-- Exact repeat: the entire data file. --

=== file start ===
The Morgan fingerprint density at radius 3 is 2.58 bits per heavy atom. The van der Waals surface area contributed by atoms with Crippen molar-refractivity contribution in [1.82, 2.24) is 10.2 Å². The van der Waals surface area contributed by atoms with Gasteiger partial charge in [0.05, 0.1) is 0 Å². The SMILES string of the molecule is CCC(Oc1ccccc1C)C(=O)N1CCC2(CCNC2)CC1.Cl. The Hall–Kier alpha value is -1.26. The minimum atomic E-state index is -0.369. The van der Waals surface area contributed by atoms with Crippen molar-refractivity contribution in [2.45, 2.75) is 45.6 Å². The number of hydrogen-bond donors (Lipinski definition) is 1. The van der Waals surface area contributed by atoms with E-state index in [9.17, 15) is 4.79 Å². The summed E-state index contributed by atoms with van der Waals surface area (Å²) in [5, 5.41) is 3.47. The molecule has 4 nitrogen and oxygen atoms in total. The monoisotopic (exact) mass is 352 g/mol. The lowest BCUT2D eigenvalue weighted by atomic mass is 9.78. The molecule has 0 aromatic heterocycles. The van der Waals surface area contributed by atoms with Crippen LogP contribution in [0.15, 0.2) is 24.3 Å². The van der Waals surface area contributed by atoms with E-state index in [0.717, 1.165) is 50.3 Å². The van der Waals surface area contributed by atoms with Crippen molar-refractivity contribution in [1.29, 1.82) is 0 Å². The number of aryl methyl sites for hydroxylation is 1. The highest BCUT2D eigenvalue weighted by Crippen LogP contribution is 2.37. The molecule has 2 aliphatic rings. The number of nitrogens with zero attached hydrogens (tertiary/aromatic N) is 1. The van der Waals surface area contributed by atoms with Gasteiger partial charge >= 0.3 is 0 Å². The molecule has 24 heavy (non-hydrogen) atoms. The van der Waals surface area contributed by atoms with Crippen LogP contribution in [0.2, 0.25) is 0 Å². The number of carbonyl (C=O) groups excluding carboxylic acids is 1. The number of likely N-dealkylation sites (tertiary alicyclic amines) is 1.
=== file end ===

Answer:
The Morgan fingerprint density at radius 3 is 2.58 bits per heavy atom. The van der Waals surface area contributed by atoms with Crippen molar-refractivity contribution in [1.82, 2.24) is 10.2 Å². The van der Waals surface area contributed by atoms with Gasteiger partial charge in [0.05, 0.1) is 0 Å². The SMILES string of the molecule is CCC(Oc1ccccc1C)C(=O)N1CCC2(CCNC2)CC1.Cl. The Hall–Kier alpha value is -1.26. The minimum atomic E-state index is -0.369. The van der Waals surface area contributed by atoms with Crippen molar-refractivity contribution in [2.45, 2.75) is 45.6 Å². The number of hydrogen-bond donors (Lipinski definition) is 1. The van der Waals surface area contributed by atoms with E-state index in [9.17, 15) is 4.79 Å². The summed E-state index contributed by atoms with van der Waals surface area (Å²) in [5, 5.41) is 3.47. The molecule has 4 nitrogen and oxygen atoms in total. The monoisotopic (exact) mass is 352 g/mol. The lowest BCUT2D eigenvalue weighted by atomic mass is 9.78. The molecule has 0 aromatic heterocycles. The van der Waals surface area contributed by atoms with Crippen LogP contribution in [0.15, 0.2) is 24.3 Å². The van der Waals surface area contributed by atoms with E-state index in [0.717, 1.165) is 50.3 Å². The van der Waals surface area contributed by atoms with Crippen molar-refractivity contribution in [1.29, 1.82) is 0 Å². The number of aryl methyl sites for hydroxylation is 1. The highest BCUT2D eigenvalue weighted by Crippen LogP contribution is 2.37. The molecule has 2 aliphatic rings. The number of nitrogens with zero attached hydrogens (tertiary/aromatic N) is 1. The van der Waals surface area contributed by atoms with Gasteiger partial charge >= 0.3 is 0 Å². The molecule has 24 heavy (non-hydrogen) atoms. The van der Waals surface area contributed by atoms with Crippen LogP contribution in [0.2, 0.25) is 0 Å². The number of carbonyl (C=O) groups excluding carboxylic acids is 1. The number of likely N-dealkylation sites (tertiary alicyclic amines) is 1.